Early History
Before the Common Era
2000-1500 BCE Re-establishment of strong political power in Egypt with advent of the Middle Kingdom led to revitalisation and expansion of trade routes and a period of great prosperity in the Levant. It witnessed the full flowering of Canaanite culture. The situation was further enhanced when, around 1750 BC, groups of Canaanites, who had infiltrated the Egyptian Delta a century or so earlier, seized control and established a local dynasty which for a brief time ruled the whole of Egypt. With their capital at Avaris  these Canaanites were known as the Hyksos. During this period in the Levant there was extensive trade not only with Egypt, but also with Syria, Anatolia and Cyprus. Canaan’s art, architecture and craftsmanship reached new levels of skill and sophistication as her artists were influenced by a variety of sources and countries, blending them to make their own distinctive style. (Quote from British Museum)
1279-1213 BCE Rameses ll reorganises the Levant.  ‘Key strategic cities like Beth Shan in the north and Gaza in the south were strengthened, while others were allowed to decline. Many  people were made homeless and migrated to the Judean hill country where they established small farming settlements. These  dispossessed Canaanites, known to the Egyptians as Hapiru (Hebrews), formed the basis of what was to become Israel.’  (Quote from British Museum)
1210 BCE The first mention of the term Israel on the Egyptian Merneptah stele.
1200-1100 BCE Economic and political upheaval across the ancient Near East and Mediterranean.
ca. 880 BCE King Omri founds the kingdom of Israel and builds his capital in Samaria (British Museum)
840 BCE The Mesha Stele records the Moabite king destroying Omri’s son, throwing off the yoke of Israel and restoring Moab.
About 750 BCE Emergence of the independent kingdom of Judah
721 BCE Samaria is captured by Sargon II. The Kingdom of Israel ends
587 BCE Judah is destroyed by the Babylonians. contrary to first impressions from the Old Testament narrative, it was elite groups who were exiled, not the general populace. Much of the Hebrew Bible written during or after the return from Babylon. Ur was controlled by the Chaldeans when this writing took place.
ca. 538 BCE Persia conquers Babylon and permits exiled Jews who want to, to return to Jerusalem (“Decree of Cyrus”). The reconstruction, commonly associated with Ezra and Nehemiah, was driven by returning exiles – elite cadres – who introduced notions of racial exclusivity to the tradition, and deligitimated the descendents of the general populace who had not been exiled – some of whom became the Samaritans.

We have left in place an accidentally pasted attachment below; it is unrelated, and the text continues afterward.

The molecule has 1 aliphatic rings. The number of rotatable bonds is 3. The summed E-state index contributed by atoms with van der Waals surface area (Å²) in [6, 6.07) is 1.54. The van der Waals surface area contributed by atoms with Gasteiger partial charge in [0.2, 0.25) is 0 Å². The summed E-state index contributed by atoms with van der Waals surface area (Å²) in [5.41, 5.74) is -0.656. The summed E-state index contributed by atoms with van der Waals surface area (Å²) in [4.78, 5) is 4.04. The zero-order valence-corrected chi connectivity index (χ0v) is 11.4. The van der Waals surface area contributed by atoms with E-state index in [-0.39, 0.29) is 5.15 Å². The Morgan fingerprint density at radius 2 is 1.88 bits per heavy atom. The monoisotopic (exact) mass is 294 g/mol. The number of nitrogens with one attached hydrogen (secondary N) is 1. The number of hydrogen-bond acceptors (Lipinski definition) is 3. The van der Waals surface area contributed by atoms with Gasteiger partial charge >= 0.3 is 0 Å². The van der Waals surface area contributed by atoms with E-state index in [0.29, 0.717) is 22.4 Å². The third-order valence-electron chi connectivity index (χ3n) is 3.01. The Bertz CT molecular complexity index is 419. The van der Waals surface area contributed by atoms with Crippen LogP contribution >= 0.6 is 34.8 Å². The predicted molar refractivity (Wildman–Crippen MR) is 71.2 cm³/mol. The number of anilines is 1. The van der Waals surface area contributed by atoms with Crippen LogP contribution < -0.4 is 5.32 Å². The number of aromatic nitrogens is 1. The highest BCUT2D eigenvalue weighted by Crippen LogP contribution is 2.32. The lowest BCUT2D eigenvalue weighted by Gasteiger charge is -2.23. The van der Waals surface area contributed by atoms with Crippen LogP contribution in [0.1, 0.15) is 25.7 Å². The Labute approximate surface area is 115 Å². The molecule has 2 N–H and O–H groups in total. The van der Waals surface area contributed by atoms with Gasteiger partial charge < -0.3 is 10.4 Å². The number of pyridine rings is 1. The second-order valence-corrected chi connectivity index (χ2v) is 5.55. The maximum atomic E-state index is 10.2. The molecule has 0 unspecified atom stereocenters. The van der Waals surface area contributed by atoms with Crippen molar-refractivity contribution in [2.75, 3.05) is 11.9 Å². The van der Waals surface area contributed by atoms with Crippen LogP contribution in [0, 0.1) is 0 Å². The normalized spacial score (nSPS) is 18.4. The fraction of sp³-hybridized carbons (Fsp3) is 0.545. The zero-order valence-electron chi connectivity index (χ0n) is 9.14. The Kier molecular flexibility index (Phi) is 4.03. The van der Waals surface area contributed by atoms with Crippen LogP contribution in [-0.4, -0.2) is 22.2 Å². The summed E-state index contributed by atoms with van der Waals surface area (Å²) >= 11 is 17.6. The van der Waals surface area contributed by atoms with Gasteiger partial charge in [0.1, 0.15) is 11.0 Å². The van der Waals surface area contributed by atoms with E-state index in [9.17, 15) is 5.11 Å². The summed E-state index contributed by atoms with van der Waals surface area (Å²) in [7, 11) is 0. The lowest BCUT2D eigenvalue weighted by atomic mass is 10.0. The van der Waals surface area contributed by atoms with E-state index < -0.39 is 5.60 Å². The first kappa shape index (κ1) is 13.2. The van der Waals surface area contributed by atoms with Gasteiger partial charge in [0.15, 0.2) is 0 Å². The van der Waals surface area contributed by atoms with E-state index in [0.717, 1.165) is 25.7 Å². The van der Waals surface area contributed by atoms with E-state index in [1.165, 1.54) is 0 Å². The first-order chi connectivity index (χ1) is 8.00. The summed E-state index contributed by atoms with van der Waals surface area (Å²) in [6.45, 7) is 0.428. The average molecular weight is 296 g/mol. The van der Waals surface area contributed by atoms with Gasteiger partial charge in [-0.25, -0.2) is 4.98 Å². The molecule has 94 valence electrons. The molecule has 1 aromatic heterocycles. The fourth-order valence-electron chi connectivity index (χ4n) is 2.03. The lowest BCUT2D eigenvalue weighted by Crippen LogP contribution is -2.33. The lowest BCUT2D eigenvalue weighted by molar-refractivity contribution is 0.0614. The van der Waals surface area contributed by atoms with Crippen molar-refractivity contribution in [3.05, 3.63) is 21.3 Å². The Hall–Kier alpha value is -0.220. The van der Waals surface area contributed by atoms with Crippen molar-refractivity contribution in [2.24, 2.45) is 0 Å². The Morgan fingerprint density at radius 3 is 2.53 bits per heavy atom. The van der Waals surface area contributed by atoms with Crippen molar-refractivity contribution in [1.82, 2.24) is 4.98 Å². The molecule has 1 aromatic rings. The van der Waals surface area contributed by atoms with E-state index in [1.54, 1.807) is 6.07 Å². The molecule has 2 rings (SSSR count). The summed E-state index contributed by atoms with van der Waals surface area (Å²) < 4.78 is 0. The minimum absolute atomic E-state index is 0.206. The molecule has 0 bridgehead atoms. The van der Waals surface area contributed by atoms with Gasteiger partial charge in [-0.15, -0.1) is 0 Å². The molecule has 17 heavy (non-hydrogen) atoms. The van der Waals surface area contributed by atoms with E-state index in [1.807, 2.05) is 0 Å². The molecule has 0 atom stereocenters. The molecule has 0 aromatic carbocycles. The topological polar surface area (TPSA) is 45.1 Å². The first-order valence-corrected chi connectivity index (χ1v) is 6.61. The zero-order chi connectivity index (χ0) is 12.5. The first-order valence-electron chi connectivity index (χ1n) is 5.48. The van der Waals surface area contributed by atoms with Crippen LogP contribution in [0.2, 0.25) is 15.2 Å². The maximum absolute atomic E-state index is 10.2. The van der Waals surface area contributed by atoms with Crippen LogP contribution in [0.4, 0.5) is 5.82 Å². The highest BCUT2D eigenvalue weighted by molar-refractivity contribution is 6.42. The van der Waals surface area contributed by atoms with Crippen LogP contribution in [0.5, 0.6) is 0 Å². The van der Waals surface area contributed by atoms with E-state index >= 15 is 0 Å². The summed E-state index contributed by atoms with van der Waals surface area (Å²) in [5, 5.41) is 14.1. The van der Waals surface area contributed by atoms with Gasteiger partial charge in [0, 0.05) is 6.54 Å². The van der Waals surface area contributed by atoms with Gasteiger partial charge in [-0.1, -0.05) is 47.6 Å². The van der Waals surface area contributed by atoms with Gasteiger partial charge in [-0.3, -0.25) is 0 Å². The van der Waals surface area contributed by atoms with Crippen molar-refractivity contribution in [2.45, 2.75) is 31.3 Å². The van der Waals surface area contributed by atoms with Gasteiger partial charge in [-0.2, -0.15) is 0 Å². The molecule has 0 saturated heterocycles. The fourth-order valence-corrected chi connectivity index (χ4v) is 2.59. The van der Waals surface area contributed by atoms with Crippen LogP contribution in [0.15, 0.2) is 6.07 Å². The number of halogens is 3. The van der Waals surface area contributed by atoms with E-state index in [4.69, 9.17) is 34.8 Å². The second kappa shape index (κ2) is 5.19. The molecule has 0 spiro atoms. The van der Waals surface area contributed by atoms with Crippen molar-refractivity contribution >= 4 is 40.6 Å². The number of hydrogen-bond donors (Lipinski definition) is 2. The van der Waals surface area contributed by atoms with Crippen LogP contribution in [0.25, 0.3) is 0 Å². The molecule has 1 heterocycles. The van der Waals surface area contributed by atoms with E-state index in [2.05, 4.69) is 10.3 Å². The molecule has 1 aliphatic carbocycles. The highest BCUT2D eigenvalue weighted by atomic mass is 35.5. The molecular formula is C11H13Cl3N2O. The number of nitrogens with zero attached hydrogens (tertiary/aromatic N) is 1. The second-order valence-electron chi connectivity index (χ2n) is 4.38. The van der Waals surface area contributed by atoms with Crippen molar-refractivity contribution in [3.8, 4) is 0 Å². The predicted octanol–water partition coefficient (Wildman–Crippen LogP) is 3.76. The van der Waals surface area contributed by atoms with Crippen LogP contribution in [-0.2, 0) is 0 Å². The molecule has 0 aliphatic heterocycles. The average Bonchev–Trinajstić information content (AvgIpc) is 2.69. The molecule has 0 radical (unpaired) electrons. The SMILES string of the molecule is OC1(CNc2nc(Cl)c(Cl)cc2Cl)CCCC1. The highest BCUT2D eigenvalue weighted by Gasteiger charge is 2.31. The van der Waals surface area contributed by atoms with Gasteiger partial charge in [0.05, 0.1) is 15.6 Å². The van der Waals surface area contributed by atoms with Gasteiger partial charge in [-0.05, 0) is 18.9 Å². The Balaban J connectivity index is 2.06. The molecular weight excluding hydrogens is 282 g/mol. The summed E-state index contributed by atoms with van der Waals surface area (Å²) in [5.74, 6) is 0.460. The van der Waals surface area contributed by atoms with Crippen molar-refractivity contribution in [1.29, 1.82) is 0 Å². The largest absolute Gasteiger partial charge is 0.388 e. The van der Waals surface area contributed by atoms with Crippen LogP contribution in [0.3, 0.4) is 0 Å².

332 BCE Alexander the Great conquers the region.
167 BCE The Maccabaean Revolt, Jews establish a semi autonomous Judea under the Selucids.
63 BCE Romans establish control over Judea and Samaria. Rome ruled through vassals – the high priests and members of the Herodian family, as well as directly through prefects and procurators, at different stages and in different areas.
ca. 4 BCE Jesus is born. He and his disciples were Jews.  He is crucified thirty-three years later after a ministry of three years. Christian churches are established throughout the eastern Roman Empire.
Early History
Common Era
66-70 Romans suppress a major  Jewish revolt and the Temple is destroyed. The conquering Roman general, Vespasian, became emperor.
132-135 The Bar Kokba revolt. Jews barred from entering Jerusalem. The Romans name the province Syria Palaestina. Jews move North into Galilee, being banned from Jerusalem
312 : Edict of Milan. Constantine begins the process of Christianising the Roman Empire.
ca. 325 Empress Helena starts pilgrimages to Palestine. Major building projects – churches in Jerusalem, Bethlehem and elsewhere,
ca. 570 The Prophet Muhammad is born in Mecca, establishes the Islamic faith, unites the Arabian Peninsula, and dies in 632. Arabic rule and faith spread rapidly throughout Syria Palaestina, Persia, and Egypt.
637 :  Jerusalem conquered by caliph Umar 1
711 : Muslims take control in Spain. The Umayyad Caliphate peaks around 1000CE. Regarded as the Golden Age of Jewish Culture in Spain.
1099 The first Crusaders capture Jerusalem and establish Christian rule over Palestine. Massacres perpetrated by some Crusaders. This is also the beginning of Jews being expelled from many countries in Western Europe.
1187 Saladin, Sultan of Egypt, conquers Jerusalem and invites the Jews to return. Except for a fifteen-year interval Muslims control Palestine until the end of World War I.
1264 : In Poland the Prince of Cracow grants the General Charter of Jewish liberties which mandated unpre­ced­ent­ed rights and privileges to Jewish citizens.
1290 Jews expelled from England not Scotland
1492 Remaining Jews and Muslims expelled from Spain by Christians in the Spanish Inquisition.
1516 The Ottoman Turks take  Syria, Palestine, and then Egypt.
1656 Start of the readmission of Jews to Britain. under Cromwell. Christian Zionist biblical interpretation originated in Puritan circles.


By the mid 1600s, some three-quarters of all the world’s Jews lived on Polish territory, their forebears having enjoyed 700 years of relative peace and security in the heart of Catholic Europe.

19th Century into early 20th Century
Early 19 Century Literal reading of the bible, which had startled in the 1600s develops further influenced by John Nelson Darby, Edward Irvine and Prophetic Conferences such as those in Albury.
1840 Lord Shaftesbury, best remembered for legislation on child labour and mental health issues but  less for his form of evangelical Christianity, takes an advert in the Times: RESTORATION OF THE JEWS. A memorandum has been addressed to the Protestant monarchs of Europe on the subject of the restoration of the Jewish people to the land of Palestine.
1843 The Scottish clergyman, Rev Alexander Keith, was probably the first  to coin the phrase ‘A land without a people, for a people without a land.’